The purpose of this paper is to examine how individual differences influence employees attitude toward organizational change. Specifically, the present study examined how and why proactive personality, dispositional resistance to change, and change self-efficacy influence employees perceived fairness about the organizational change.
Structural equation modeling was utilized to analyze the survey data obtained from a sample of 140 food service employees after some organizational changes in leadership, menu offerings, and facilities.
The results revealed support for two micromediational chains predicting change fairness: first, change self-efficacy leads to less uncertainty and second, dispositional resistance to change leads to less communication regarding change resulting in employees perceiving they have fewer opportunities to voice concerns about the changes.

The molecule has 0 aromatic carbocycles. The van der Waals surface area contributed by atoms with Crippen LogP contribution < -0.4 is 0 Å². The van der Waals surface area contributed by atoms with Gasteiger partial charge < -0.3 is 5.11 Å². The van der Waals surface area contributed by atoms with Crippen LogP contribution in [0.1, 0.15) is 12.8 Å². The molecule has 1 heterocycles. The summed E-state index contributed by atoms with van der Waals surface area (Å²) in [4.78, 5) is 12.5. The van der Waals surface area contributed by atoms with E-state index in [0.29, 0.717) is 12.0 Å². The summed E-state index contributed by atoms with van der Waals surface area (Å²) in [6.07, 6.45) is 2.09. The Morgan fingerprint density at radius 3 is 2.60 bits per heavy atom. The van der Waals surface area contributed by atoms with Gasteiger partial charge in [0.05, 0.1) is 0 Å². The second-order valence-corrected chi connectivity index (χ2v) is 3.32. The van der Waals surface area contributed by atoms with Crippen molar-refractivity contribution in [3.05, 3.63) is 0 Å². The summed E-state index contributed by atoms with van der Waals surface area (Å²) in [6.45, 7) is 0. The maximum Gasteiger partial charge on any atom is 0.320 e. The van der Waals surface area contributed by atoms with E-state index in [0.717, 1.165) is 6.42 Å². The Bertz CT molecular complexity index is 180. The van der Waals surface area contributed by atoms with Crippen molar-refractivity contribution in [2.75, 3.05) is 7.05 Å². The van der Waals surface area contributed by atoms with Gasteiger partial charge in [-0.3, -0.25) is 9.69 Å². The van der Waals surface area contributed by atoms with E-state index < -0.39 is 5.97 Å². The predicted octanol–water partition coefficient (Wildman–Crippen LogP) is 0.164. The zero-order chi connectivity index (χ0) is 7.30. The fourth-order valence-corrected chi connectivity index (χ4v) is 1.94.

The cross-sectional design prevents causal inferences and the generalizability of the present findings beyond similar samples experiencing similar changes is unknown. However, the predictions were based on theories that apply to all employees regardless of the changes or the employees occupations or workplace.
Employees with particular personality traits are more receptive to change, suggesting that organizations should consider the impact of individual differences when facing large-scale change. To ensure the success of organizational change, organizations should communicate with employees and encourage employee input before implementing change which in turn improves the chances that employees will have favorable reactions to the change.
This is the first study to examine how and why individual difference variables influence employees perceptions about organizational change fairness.